The Doklam plateau that is located in the vicinity of Bhutan, India, and China has been the eye of the storm in recent days. China and Bhutan have been embroiled in border disputes since time immemorial. The Chinese government did not even consider Bhutan a sovereign state until the year 1998. According to them, Bhutan is one of the 5 fingers of Tibet – the others being Sikkim, Arunachal Pradesh, Nepal, and Ladakh. It was only in the 1990s when the liberalization of India was taking place that China conceded to resolving the border-related disputes.
The Chinese offered to part with disputed regions in its Northern region for a small portion of the Doklam plateau. There have been numerous discussions on these proposals since then. India has been the keen watchdog on the latest updates of these negotiations.
India has reason to worry if the Chinese government usurps Doklam because this area is nearby India’s Siliguri Corridor, also referred to as the Chicken’s Neck’, and is crucial in linking the states of North East to the remainder of India. By developing infrastructure in these provinces, China will be at an advantageous position whilst India will be put on the back foot. In the past, the Chinese have tried to invade these territories and were forced to back down.
In 1962, the Indo-China war took place and the Chinese reigned supreme. However, in the years 1967 and 1986 Indian forces have managed to overpower China’s People Liberation Army (PLA). Since the year 1998, China has constructed roads and they plan to build a highway for gaining strategic advantage in the Doklam region.
Any attempt by the PLA to extend their reach to the Chumbi Valley is going to be countered by India. Indian troops can be sent from the parts of Sikkim for counter-attacking the enemy. India has an advantage in this region because their armies are situated at higher altitudes. As a result, China is encouraging Bhutan to hold diplomatic talks. Beijing has also accused India of meddling in the affairs of a third party for altering the border. Nevertheless, India has said that they share congenial relations with Bhutan.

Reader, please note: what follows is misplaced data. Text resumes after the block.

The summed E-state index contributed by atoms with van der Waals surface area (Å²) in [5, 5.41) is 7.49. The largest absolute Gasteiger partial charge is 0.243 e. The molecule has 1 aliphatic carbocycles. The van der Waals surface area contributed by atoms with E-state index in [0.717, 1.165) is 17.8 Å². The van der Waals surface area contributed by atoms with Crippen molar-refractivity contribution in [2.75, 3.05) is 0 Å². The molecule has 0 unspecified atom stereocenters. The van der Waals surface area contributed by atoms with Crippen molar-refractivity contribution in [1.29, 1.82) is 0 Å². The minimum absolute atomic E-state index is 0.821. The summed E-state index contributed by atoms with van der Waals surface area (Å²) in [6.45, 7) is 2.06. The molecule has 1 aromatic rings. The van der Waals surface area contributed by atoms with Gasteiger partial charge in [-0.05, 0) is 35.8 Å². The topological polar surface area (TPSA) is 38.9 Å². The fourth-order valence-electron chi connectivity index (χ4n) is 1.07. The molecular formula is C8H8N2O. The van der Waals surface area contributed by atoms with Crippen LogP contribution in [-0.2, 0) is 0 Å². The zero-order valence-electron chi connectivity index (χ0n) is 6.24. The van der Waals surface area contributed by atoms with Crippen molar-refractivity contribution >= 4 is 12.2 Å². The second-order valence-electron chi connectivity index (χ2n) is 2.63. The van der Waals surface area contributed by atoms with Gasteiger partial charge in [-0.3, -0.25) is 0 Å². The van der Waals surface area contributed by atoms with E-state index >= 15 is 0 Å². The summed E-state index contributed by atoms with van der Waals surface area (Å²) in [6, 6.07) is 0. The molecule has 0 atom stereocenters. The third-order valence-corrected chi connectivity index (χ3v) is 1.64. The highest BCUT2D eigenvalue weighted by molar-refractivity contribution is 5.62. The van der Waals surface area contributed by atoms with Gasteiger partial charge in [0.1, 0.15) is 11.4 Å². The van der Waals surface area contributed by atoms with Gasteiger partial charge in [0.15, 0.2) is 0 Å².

India and Bhutan have a friendly association, and both countries have signed treaties to co-operate with each other on issues concerning national security. As part of these agreements, the responsibility falls on India to defend Bhutan against any antagonist activities. Hence, in the previous month, when India was approached by Bhutan for help in withdrawing the Chinese Army when they started making inroads into Bhutanese territory, Indian forces came into action and stopped China from building networks.
Video Credit: Youtube Channel Bisbo
Similar maps are shared by India and Bhutan pertaining to the borders demarcating China. The Chinese forces, on the other hand, follow different maps. As a result, the claims of China and India are bound to differ. The Chinese consider the tri-junction territory to be Gyemochen: according to India, their maps indicate the tri-junction to be Batalang La, which is situated towards the Northern part of Gyemochen.
At Batalang La, there is the massive deployment of armed forces due to which China is rendered unable to occupy the terrain. They have made several attempts but have not been successful. It has also been their endeavour to reduce India’s influence over Bhutan. Ironically, Bhutan is China’s only neighbouring country with which they do not hold diplomatic talks.
There is the talk of an impending war that can cause destruction on a large scale. Moreover, Indo-China trade will be affected. Incidentally, India provides a large market for Chinese goods. Chinese-made electronic goods are extremely popular in India. Additionally, stationery items are also used by children in Indian schools. Moreover, various household items that are ‘Made in China’ have gained popularity in Indian homes. We can only hope that the matter is resolved amicably and peace prevails in the region.